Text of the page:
It’s a frustrating sensation, and one that I’m sure has at least partially to do with my preference for watching many episodes of something at once instead of once a week. Once a week, maybe the deep underlying pulse of despair in Nurse Jackie wouldn’t be quite so exhausting. There are quite a few sources of humor in the show, including the nearly unbearable awkwardness of Jackie’s young nursing student, the casually cruel bedside manner of Jackie’s painfully well-dressed doctor friend, and another young male doctor who has a habit of grabbing Jackie’s breasts when he gets nervous. But these side characters fail to puncture the enveloping miasma of quotidian bleakness, and instead provide new angles of perspective on the gloom.

Every day, Jackie copes with patients who are either too helpless, ill, or misguided to be healed. She loves her husband and her daughters, but maintains an affair with the hospital pharmacist to keep herself supplied with heavy-duty painkillers.1 Jackie doesn’t actually dislike her husband or the pharmacist, but uses them as escapes from each other, just like she uses the painkillers to escape from her brutal job. When Falco played Carmella on The Sopranos, there was a similar sense of inevitable failure and sadness, but Carmella and Tony’s world was punctuated by frequent violent outbursts, screaming matches, glasses thrown against walls, and fits of weeping. Come the apocalypse, Carmella knew where the AK-47 was hidden. Jackie has no access to that kind of power, so she seeks only to dull the pain she can never fully exorcise. When she does act out against the Powers That Be, they are fits of secret rebellion, disguised and denied from everyone else. In the pilot, she flushes a rapists’ ear down a toilet and then blames it on her student. But like the attempts at humor from the supporting characters, Jackie’s moments of sticking it to The Man merely illustrate more clearly that The Man could care less.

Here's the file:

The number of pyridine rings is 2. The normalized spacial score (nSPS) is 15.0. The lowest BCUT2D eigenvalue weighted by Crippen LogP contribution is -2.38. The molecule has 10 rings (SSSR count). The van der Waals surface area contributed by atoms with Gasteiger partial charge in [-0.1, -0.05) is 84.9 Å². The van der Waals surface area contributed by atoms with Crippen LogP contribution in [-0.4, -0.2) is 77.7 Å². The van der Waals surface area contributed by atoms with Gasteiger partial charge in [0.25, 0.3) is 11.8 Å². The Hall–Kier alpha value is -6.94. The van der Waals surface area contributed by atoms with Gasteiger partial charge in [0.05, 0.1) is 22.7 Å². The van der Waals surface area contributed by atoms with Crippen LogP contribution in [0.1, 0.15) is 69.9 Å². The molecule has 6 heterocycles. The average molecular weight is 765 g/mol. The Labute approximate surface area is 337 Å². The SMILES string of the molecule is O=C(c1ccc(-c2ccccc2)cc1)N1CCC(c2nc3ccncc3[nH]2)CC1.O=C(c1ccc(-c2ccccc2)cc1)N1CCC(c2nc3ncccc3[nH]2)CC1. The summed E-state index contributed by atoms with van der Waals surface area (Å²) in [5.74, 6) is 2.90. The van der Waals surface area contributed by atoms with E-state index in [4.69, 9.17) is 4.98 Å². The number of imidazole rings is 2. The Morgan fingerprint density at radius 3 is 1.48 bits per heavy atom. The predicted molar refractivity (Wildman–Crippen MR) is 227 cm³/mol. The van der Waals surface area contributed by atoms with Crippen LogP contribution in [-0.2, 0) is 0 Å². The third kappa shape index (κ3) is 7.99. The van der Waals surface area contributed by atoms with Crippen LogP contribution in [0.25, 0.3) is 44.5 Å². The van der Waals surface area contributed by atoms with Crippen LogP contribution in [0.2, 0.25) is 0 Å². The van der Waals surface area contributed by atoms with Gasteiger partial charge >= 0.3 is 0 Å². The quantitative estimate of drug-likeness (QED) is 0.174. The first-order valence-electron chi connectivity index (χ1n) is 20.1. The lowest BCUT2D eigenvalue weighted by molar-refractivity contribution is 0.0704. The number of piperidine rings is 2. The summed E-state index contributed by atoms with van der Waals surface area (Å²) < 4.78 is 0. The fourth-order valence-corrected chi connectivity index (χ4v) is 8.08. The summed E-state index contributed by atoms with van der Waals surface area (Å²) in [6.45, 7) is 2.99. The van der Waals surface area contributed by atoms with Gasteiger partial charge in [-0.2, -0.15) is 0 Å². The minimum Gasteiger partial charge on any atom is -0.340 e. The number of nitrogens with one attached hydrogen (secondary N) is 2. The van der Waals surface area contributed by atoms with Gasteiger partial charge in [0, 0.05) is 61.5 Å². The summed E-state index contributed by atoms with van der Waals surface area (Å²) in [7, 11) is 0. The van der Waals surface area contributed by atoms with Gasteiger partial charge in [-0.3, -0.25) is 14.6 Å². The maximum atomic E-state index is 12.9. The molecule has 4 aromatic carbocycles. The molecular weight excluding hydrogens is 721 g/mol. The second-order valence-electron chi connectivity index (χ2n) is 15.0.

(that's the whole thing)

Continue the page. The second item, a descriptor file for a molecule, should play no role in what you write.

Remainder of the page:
nurse jackie 1

The scene that really brings this home for me is in episode four, “School Nurse,” when Jackie and her husband Kevin are called in to their daughter’s school because her teachers suspect Grace has an anxiety disorder. The school’s nurse asks Jackie and Kevin to examine one of Grace’s drawings, and neither parent sees anything wrong – it’s an image of their family, standing in front of the bar Kevin owns. The district psychologist finally points out that the picture is done completely in browns and greys, with no blue sky or giant yellow sun. Of course, Jackie can’t see the problem and refuses to believe anything’s wrong until later, when a boy whose brother almost dies draws her colleague a picture full of smiling faces and a brilliant round sun. Grace’s picture, her unsmiling family in browns and greys? That’s Nurse Jackie.

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It’s not a subtle point (for me or for the show), but it does the job. I’m not against depressing shows – I love The Sopranos and The Wire and those episodes of Frontline that leave you wondering how any of us are still alive. But unlike any of those shows, Nurse Jackie is one woman’s life in episodes half as long; they are briefer, more concentrated bursts of misery without a breadth of scope to anchor them. I will keep watching, because it’s summer and Dostoyevsky’s always better than Twilight, but I am now limiting myself to one episode a week. For my own mental safety.

1 The first episode works much like the first episode of Mad Men, where Don Draper’s bad behavior is capped at the very end by his return home to his Norman Rockwell family. Jackie has sex with Eddie the pharmacist, snorts pain meds, and walks all over a student nurse, and the reveal of her loving husband and gorgeous daughters at the end of the episode functions as a surprise twist.